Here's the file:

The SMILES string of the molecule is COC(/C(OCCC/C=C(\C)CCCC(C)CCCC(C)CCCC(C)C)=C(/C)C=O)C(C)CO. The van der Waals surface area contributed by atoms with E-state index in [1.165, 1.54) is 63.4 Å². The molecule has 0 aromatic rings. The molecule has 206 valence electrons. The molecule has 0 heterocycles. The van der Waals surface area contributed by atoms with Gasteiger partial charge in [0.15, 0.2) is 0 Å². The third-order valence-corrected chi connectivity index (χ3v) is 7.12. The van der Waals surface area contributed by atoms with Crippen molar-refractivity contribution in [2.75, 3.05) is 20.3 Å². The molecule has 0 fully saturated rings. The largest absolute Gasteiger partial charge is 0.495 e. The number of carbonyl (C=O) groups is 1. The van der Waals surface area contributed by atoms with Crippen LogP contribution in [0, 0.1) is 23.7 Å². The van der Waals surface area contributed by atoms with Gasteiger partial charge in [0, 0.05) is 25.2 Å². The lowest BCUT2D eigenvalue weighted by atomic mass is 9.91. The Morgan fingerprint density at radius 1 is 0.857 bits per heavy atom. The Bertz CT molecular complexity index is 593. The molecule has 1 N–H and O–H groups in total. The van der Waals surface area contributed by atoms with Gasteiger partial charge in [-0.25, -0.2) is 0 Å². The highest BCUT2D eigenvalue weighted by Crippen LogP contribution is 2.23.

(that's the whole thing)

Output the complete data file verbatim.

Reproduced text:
The SMILES string of the molecule is COC(/C(OCCC/C=C(\C)CCCC(C)CCCC(C)CCCC(C)C)=C(/C)C=O)C(C)CO. The van der Waals surface area contributed by atoms with E-state index in [1.165, 1.54) is 63.4 Å². The molecule has 0 aromatic rings. The molecule has 206 valence electrons. The molecule has 0 heterocycles. The van der Waals surface area contributed by atoms with Gasteiger partial charge in [0.15, 0.2) is 0 Å². The third-order valence-corrected chi connectivity index (χ3v) is 7.12. The van der Waals surface area contributed by atoms with Crippen molar-refractivity contribution in [2.75, 3.05) is 20.3 Å². The molecule has 0 fully saturated rings. The largest absolute Gasteiger partial charge is 0.495 e. The number of carbonyl (C=O) groups is 1. The van der Waals surface area contributed by atoms with Crippen LogP contribution in [0, 0.1) is 23.7 Å². The van der Waals surface area contributed by atoms with Gasteiger partial charge in [0, 0.05) is 25.2 Å². The lowest BCUT2D eigenvalue weighted by atomic mass is 9.91. The Morgan fingerprint density at radius 1 is 0.857 bits per heavy atom. The Bertz CT molecular complexity index is 593. The molecule has 1 N–H and O–H groups in total. The van der Waals surface area contributed by atoms with Gasteiger partial charge in [-0.25, -0.2) is 0 Å². The highest BCUT2D eigenvalue weighted by Crippen LogP contribution is 2.23.